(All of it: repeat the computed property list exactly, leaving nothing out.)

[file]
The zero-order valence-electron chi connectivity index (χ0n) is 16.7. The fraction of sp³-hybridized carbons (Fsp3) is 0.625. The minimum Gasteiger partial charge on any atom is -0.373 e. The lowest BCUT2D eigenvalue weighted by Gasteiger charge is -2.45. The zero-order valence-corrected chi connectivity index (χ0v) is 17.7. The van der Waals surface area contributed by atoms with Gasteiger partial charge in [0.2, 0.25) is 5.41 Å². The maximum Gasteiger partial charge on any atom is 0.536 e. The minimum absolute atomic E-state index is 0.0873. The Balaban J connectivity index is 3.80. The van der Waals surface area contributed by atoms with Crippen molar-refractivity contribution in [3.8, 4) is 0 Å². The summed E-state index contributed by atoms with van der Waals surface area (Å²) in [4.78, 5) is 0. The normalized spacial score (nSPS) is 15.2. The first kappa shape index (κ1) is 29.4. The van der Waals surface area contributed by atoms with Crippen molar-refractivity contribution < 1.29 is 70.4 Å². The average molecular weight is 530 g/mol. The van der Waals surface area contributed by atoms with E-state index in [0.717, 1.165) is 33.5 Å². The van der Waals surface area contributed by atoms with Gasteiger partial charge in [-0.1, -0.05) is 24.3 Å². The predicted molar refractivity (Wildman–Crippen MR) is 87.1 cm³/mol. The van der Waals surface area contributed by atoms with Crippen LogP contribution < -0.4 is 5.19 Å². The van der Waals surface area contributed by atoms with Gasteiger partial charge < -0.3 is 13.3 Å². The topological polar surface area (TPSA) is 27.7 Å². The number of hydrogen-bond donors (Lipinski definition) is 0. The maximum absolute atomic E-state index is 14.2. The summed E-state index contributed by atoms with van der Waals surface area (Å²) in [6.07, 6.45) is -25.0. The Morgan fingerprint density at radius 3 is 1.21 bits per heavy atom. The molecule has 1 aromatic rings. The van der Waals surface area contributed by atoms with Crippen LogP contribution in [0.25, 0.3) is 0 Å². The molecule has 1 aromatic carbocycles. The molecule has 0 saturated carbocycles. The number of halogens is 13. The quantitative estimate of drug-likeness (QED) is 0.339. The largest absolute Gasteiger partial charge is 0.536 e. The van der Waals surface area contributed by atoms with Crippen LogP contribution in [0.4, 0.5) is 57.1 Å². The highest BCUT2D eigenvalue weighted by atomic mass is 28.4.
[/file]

The zero-order valence-electron chi connectivity index (χ0n) is 16.7. The fraction of sp³-hybridized carbons (Fsp3) is 0.625. The minimum Gasteiger partial charge on any atom is -0.373 e. The lowest BCUT2D eigenvalue weighted by Gasteiger charge is -2.45. The zero-order valence-corrected chi connectivity index (χ0v) is 17.7. The van der Waals surface area contributed by atoms with Gasteiger partial charge in [0.2, 0.25) is 5.41 Å². The maximum Gasteiger partial charge on any atom is 0.536 e. The minimum absolute atomic E-state index is 0.0873. The Balaban J connectivity index is 3.80. The van der Waals surface area contributed by atoms with Crippen molar-refractivity contribution in [3.8, 4) is 0 Å². The summed E-state index contributed by atoms with van der Waals surface area (Å²) in [4.78, 5) is 0. The normalized spacial score (nSPS) is 15.2. The first kappa shape index (κ1) is 29.4. The van der Waals surface area contributed by atoms with Crippen molar-refractivity contribution < 1.29 is 70.4 Å². The average molecular weight is 530 g/mol. The van der Waals surface area contributed by atoms with E-state index in [0.717, 1.165) is 33.5 Å². The van der Waals surface area contributed by atoms with Gasteiger partial charge in [-0.1, -0.05) is 24.3 Å². The predicted molar refractivity (Wildman–Crippen MR) is 87.1 cm³/mol. The van der Waals surface area contributed by atoms with Crippen LogP contribution < -0.4 is 5.19 Å². The van der Waals surface area contributed by atoms with Gasteiger partial charge < -0.3 is 13.3 Å². The topological polar surface area (TPSA) is 27.7 Å². The number of hydrogen-bond donors (Lipinski definition) is 0. The maximum absolute atomic E-state index is 14.2. The summed E-state index contributed by atoms with van der Waals surface area (Å²) in [6.07, 6.45) is -25.0. The Morgan fingerprint density at radius 3 is 1.21 bits per heavy atom. The molecule has 1 aromatic rings. The van der Waals surface area contributed by atoms with Crippen LogP contribution in [0.25, 0.3) is 0 Å². The molecule has 1 aromatic carbocycles. The molecule has 0 saturated carbocycles. The number of halogens is 13. The quantitative estimate of drug-likeness (QED) is 0.339. The largest absolute Gasteiger partial charge is 0.536 e. The van der Waals surface area contributed by atoms with Crippen LogP contribution in [0.4, 0.5) is 57.1 Å². The highest BCUT2D eigenvalue weighted by atomic mass is 28.4.